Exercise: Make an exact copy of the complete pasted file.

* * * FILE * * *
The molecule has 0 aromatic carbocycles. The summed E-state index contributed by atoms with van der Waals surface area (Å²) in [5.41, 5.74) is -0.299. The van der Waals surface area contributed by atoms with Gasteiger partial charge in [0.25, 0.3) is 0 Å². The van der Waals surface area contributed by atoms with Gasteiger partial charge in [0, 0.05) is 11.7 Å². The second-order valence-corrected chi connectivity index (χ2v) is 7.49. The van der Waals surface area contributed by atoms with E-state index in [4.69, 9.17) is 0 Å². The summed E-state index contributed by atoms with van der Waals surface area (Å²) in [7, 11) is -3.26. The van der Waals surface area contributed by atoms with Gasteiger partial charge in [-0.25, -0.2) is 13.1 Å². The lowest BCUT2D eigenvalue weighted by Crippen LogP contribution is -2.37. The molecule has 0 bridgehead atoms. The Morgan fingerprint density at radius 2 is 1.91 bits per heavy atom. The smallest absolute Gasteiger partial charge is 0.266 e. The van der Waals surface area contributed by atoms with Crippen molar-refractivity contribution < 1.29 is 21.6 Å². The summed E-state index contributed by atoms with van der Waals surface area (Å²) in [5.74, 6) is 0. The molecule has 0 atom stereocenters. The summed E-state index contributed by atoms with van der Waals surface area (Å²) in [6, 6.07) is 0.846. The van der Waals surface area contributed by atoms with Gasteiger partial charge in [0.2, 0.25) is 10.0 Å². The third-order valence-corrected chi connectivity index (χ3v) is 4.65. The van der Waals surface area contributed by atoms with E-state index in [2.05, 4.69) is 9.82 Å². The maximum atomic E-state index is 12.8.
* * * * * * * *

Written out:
The molecule has 0 aromatic carbocycles. The summed E-state index contributed by atoms with van der Waals surface area (Å²) in [5.41, 5.74) is -0.299. The van der Waals surface area contributed by atoms with Gasteiger partial charge in [0.25, 0.3) is 0 Å². The van der Waals surface area contributed by atoms with Gasteiger partial charge in [0, 0.05) is 11.7 Å². The second-order valence-corrected chi connectivity index (χ2v) is 7.49. The van der Waals surface area contributed by atoms with E-state index in [4.69, 9.17) is 0 Å². The summed E-state index contributed by atoms with van der Waals surface area (Å²) in [7, 11) is -3.26. The van der Waals surface area contributed by atoms with Gasteiger partial charge in [-0.25, -0.2) is 13.1 Å². The lowest BCUT2D eigenvalue weighted by Crippen LogP contribution is -2.37. The molecule has 0 bridgehead atoms. The Morgan fingerprint density at radius 2 is 1.91 bits per heavy atom. The smallest absolute Gasteiger partial charge is 0.266 e. The van der Waals surface area contributed by atoms with Crippen molar-refractivity contribution < 1.29 is 21.6 Å². The summed E-state index contributed by atoms with van der Waals surface area (Å²) in [5.74, 6) is 0. The molecule has 0 atom stereocenters. The summed E-state index contributed by atoms with van der Waals surface area (Å²) in [6, 6.07) is 0.846. The van der Waals surface area contributed by atoms with Gasteiger partial charge in [0.2, 0.25) is 10.0 Å². The third-order valence-corrected chi connectivity index (χ3v) is 4.65. The van der Waals surface area contributed by atoms with E-state index in [2.05, 4.69) is 9.82 Å². The maximum atomic E-state index is 12.8.